- Year Published: 1914
- Language: English
- Country of Origin: United States of America
- Source: Baum, L. F. (1914). Tik-Tok of Oz. Chicago: Reilly and Britton.
- Flesch–Kincaid Level: 7.0
- Word Count: 1,695
Baum, L. (1914). Chapter 15: “The Dragon Defies Danger”. Tik-Tok of Oz (Lit2Go Edition). Retrieved March 29, 2015, from
Baum, L. Frank. "Chapter 15: “The Dragon Defies Danger”." Tik-Tok of Oz. Lit2Go Edition. 1914. Web. <>. March 29, 2015.
L. Frank Baum, "Chapter 15: “The Dragon Defies Danger”," Tik-Tok of Oz, Lit2Go Edition, (1914), accessed March 29, 2015,.
Although the journey through the Tube was longer, this time, than before, it was so much more comfortable that none of our friends minded it at all. They talked together most of the time and as they found the dragon good-natured and fond of the sound of his own voice they soon became well acquainted with him and accepted him as a companion.
“You see,” said Shaggy, in his frank way, “Quox is on our side, and therefore the dragon is a good fellow. If he happened to be an enemy, instead of a friend, I am sure I should dislike him very much, for his breath smells of brimstone, he is very conceited and he is so strong and fierce that he would prove a dangerous foe.”
“Yes, indeed,” returned Quox, who had listened to this speech with pleasure; “I suppose I am about as terrible as any living thing. I am glad you find me conceited, for that proves I know my good qualities. As for my breath smelling of brimstone, I really can’t help it, and I once met a man whose breath smelled of onions, which I consider far worse.”
“I don’t,” said Betsy; “I love onions.
“And I love brimstone,” declared the dragon, “so don’t let us quarrel over one another’s peculiarities.”
Saying this, he breathed a long breath and shot a flame fifty feet from his mouth. The brimstone made Betsy cough, but she remembered about the onions and said nothing.
They had no idea how far they had gone through the center of the earth, nor when to expect the trip to end. At one time the little girl remarked:
“I wonder when we’ll reach the bottom of this hole. And isn’t it funny, Shaggy Man, that what is the bottom to us now, was the top when we fell the other way?”
“What puzzles me,” said Files, “is that we are able to fall both ways.”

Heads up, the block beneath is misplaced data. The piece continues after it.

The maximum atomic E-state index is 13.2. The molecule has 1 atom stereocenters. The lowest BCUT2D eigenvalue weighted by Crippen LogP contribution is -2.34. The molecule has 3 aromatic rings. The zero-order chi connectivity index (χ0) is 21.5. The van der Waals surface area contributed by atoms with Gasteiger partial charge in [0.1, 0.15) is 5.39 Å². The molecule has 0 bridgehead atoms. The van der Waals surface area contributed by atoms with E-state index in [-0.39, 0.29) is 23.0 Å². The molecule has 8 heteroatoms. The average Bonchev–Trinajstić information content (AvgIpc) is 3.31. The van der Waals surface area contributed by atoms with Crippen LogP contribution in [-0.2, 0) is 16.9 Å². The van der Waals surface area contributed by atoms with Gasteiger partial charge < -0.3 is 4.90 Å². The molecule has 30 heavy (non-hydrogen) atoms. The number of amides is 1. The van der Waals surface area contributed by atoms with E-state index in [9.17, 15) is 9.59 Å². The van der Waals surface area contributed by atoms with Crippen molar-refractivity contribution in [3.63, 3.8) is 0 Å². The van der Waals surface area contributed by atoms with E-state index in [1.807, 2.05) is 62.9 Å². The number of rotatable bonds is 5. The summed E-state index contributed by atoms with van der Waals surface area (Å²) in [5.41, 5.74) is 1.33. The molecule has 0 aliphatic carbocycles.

“That,” announced Tik-Tok, “is be-cause the world is round.”
“Exactly,” responded Shaggy. “The machinery in your head is in fine working order, Tik-Tok. You know, Betsy, that there is such a thing as the Attraction of Gravitation, which draws everything toward the center of the earth. That is why we fall out of bed, and why everything clings to the surface of the earth.”
“Then why doesn’t everyone go on down to the center of the earth?” inquired the little girl.
“I was afraid you were going to ask me that,” replied Shaggy in a sad tone. “The reason, my dear, is that the earth is so solid that other solid things can’t get through it. But when there’s a hole, as there is in this case, we drop right down to the center of the world.”
“Why don’t we stop there?” asked Betsy.
“Because we go so fast that we acquire speed enough to carry us right up to the other end.”
“I don’t understand that, and it makes my head ache to try to figure it out,” she said after some thought. “One thing draws us to the center and another thing pushes us away from it. But—”
“Don’t ask me why, please,” interrupted the Shaggy Man. “If you can’t understand it, let it go at that.”
“Do you understand it?” she inquired.
“All the magic isn’t in fairyland,” he said gravely. “There’s lots of magic in all Nature, and you may see it as well in the United States, where you and I once lived, as you can here.”
“I never did,” she replied.
“Because you were so used to it all that you didn’t realize it was magic. Is anything more wonderful than to see a flower grow and blossom, or to get light out of the electricity in the air? The cows that manufacture milk for us must have machinery fully as remarkable as that in Tik-Tok’s copper body, and perhaps you’ve noticed that—”
And then, before Shaggy could finish his speech, the strong light of day suddenly broke upon them, grew brighter, and completely enveloped them. The dragon’s claws no longer scraped against the metal Tube, for he shot into the open air a hundred feet or more and sailed so far away from the slanting hole that when he landed it was on the peak of a mountain and just over the entrance to the many underground caverns of the Nome King.